• 2013. “Non-Technical Drivers of Public Financial Management in Nigeria.” Report prepared for the World Bank, Poverty Reduction and Economic Management, Public Sector Governance Network and the Nigeria Country Team.
  • 2011. “Post-Conflict Reconstruction, Legitimacy, and Anti-Corruption Commissions.” In Fighting Corruption in Post-Conflict States, 201-217. Eds. Christine Cheng and Dominik Zaum. New York: Routledge.
  • 2009. “Globalization, Democracy, and Institutional Transfer to Africa.” In La politique des modèles en Afrique: Simulation, dépolitisation et appropriation, 15-35. Ed. Dominique Darbon. Paris: Karthala.
  • 2009. “L’Afrique et l’économie politique international.” In Le politique en Afrique : État des débats et pistes de recherche, 255-287. Eds. Mahammadu Gazibo and Céline Thiorot. Paris: Karthala.
  • 2007. “Equatorial Guinea and Togo: What Prize for Repression?” In Worst of the Worst: Dealing with Repressive and Rogue Nations, 221-249. Ed. Robert I. Rotberg. Brookings Institution Press.
  • 2007. Book Review, “Staffan Lindberg, Democracy and Elections in Africa.”  Comparative Political Studies (September): 1138-1141.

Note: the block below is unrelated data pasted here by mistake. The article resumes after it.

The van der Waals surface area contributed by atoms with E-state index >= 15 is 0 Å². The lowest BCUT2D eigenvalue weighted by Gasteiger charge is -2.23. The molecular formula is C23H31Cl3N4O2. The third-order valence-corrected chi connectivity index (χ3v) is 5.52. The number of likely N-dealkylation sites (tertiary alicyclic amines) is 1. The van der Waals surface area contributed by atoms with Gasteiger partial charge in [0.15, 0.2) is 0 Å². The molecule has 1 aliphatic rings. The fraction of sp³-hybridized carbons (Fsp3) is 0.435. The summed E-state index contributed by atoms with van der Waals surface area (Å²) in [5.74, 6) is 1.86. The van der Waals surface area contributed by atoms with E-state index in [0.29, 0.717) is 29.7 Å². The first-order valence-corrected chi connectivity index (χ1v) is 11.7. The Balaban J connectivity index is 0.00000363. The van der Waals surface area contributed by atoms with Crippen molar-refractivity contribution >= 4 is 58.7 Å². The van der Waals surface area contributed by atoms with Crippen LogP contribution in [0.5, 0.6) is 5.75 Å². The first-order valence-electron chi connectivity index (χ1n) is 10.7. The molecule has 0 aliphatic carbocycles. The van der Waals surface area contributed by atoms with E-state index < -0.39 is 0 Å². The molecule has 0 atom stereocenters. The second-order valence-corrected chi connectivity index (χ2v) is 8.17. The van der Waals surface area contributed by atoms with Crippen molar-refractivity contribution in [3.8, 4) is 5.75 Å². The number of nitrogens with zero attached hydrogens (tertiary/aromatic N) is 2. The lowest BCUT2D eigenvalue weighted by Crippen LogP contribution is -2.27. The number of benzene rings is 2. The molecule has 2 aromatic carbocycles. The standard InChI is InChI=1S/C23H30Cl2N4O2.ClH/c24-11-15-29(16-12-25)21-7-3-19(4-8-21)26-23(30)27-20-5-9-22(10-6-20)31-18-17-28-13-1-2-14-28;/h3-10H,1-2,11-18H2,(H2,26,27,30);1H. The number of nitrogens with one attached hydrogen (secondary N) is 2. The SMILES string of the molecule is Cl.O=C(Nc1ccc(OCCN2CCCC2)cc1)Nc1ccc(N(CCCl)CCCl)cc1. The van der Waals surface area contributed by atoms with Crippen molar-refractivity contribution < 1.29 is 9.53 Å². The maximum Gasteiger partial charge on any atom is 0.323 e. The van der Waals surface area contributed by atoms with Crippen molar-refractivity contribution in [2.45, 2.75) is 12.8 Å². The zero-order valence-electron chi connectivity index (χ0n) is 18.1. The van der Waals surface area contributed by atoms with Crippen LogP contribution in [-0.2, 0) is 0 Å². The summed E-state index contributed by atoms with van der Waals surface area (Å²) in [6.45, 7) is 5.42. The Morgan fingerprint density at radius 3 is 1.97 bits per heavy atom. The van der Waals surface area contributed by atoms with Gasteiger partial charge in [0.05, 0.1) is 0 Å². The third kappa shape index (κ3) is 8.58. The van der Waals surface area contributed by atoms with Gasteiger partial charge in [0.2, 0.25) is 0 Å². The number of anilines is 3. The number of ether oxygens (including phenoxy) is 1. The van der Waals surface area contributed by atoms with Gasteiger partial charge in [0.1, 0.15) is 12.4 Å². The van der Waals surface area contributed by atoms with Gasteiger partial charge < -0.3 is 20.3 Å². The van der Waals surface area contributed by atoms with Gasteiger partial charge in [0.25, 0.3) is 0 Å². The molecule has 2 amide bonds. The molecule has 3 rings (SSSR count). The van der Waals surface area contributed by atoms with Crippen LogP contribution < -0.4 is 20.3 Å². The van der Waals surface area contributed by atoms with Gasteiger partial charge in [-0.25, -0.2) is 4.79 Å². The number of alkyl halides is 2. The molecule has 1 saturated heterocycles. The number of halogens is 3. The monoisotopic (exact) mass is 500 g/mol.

• 2006. “Anti-Corruption Commissions.” In The Role of Parliament in Curbing Corruption, 135-147.  Eds Stapenhurst, Johnston, and Pelizzo. The World Bank.
  • 2006. “Togo: Political Repression and Clan Politics.”  African Contemporary Record, Vol. 28 (2001-2002): B225-B235.
  • 2006. “Paying the Price of Failure: Reconstructing Failed and Collapsed States in Africa and Central Asia, a Review Essay.”  Perspectives on Politics 4, 1 (March): 135-150.
  • 2005. “Togo: Dictatorship without a Dictator.”  WARA Newsletter (Spring).
  • 2005. “Oil and Water: Elite Politicians and Corruption in France.” Comparative Politics 37, 3 (April): 277-296.
  • 1995. “Une si petite démocratisation pour le Togo” with Comi M. Toulabor. Politique Africaine (Juin): 85-100
  • 1993. “Social Origins of National Conferences in Benin and Togo,” The Journal of Modern African Studies 31, 2 (June): 277-299


Stratton Hall 321